The Port of Rotterdam is Europe’s largest sea port, and it boasts excellent accessibility for sea-going vessels, intermodal connections and the 180,000 people who work for and in the surrounding port and industrial area.
The Port of Rotterdam was once the world’s busiest port before it was recently overtaken by Singapore, and then Shanghai, and it now covers some 41 square miles and stretches across 25 miles.
The port has a long history which reaches back into the 14th century, and as the city of Rotterdam has developed into a major harbor city, the port expanded from a series of docks along the banks of the Nieuwe Maas river. In the 19th century, the port expanded in response to the fact that connections between Rotterdam and the North Sea were lacking, a situation which meant ships were forced to sail around the island of Voorne-Putten to reach the sea.
Now a project called 3D Printing of Maritime Spare Parts by a consortium of 27 marine-related companies has been formed by InnovationQuarters, Havenbedrijf Rotterdam, RDM Makerspace and AEGIR-Marine to share their expertise.
The pilot program will examine some 30 selected spare parts, four of which were chosen for 3D print production. The consortium says the printing will be done during July and August, and a part testing project is slated to begin in September.
The four specific components will be evaluated as to their suitability for printing, to determine what advantages 3D printing provides and to assess the economic viability of printing maritime end-use parts.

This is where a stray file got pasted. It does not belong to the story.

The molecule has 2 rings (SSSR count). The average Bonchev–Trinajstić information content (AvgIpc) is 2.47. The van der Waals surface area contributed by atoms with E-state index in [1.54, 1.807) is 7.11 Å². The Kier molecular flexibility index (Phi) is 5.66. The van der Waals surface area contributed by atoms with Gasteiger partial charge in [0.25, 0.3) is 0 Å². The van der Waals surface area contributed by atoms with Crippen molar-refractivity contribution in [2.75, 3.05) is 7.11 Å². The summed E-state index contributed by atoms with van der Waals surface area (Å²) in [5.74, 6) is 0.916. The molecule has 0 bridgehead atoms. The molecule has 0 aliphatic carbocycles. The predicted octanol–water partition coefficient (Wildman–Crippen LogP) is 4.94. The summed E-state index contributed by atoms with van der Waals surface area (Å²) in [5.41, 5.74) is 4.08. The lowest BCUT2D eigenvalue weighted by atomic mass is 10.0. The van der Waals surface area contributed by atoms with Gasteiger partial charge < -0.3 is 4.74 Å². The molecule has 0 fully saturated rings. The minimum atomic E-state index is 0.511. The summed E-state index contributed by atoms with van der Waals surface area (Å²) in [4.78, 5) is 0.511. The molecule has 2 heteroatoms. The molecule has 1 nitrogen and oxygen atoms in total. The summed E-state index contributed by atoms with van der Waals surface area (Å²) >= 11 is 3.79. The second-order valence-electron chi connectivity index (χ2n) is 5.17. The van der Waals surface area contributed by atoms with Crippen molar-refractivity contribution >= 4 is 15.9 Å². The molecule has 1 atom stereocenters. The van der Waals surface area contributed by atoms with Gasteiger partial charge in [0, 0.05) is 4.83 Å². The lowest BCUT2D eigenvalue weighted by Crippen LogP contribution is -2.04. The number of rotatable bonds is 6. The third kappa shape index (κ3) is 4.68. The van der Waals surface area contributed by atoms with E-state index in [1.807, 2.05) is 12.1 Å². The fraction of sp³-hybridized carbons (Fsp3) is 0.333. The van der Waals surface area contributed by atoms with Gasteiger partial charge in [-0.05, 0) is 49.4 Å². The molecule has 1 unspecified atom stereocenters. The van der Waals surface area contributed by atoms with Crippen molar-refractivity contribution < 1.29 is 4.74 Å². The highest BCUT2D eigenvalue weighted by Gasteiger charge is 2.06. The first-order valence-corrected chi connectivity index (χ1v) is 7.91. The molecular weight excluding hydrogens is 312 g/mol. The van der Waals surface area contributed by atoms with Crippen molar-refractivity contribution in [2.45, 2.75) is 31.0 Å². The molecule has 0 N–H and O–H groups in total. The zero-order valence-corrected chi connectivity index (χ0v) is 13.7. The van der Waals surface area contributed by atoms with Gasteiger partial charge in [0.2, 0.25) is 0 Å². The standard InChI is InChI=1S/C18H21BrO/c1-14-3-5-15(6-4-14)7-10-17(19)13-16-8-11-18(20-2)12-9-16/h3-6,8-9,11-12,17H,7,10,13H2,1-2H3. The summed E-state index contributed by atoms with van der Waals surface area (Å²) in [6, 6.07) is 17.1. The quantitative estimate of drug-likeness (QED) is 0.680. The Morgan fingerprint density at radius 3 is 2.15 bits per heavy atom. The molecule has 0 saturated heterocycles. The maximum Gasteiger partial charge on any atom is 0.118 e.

“Innovation is one of our priorities, and we were already exploring 3D printing for our business. Joining this consortium was therefore a natural thing to do,” says Robert van Herwaarden, the General Manager of AEGIR-Marine Production. “I found that the selection of the final four products was a learning process by itself. What can be 3D printed? When is it profitable and what are the benefits?”
AEGIR-Marine provides stern seal and propulsion services, and they are an independent builder of services and spares for all major maritime propulsion systems.
He says the partners will also build a database of marine products suitable for 3D printing, and they plan to use it as a guide for such companies when they seek to select materials and manufacturing and machining methods for their spare parts. The initial results of the study and the 3D printed spare parts will be unveiled during Rotterdam Port Days in early September, and the final results will be presented during the 3D Print Conference in Rotterdam.
Do you know of any other projects meant for maritime applications which use 3D printing? Let us know in the Maritime 3D Printing forum thread on 3DPB.com.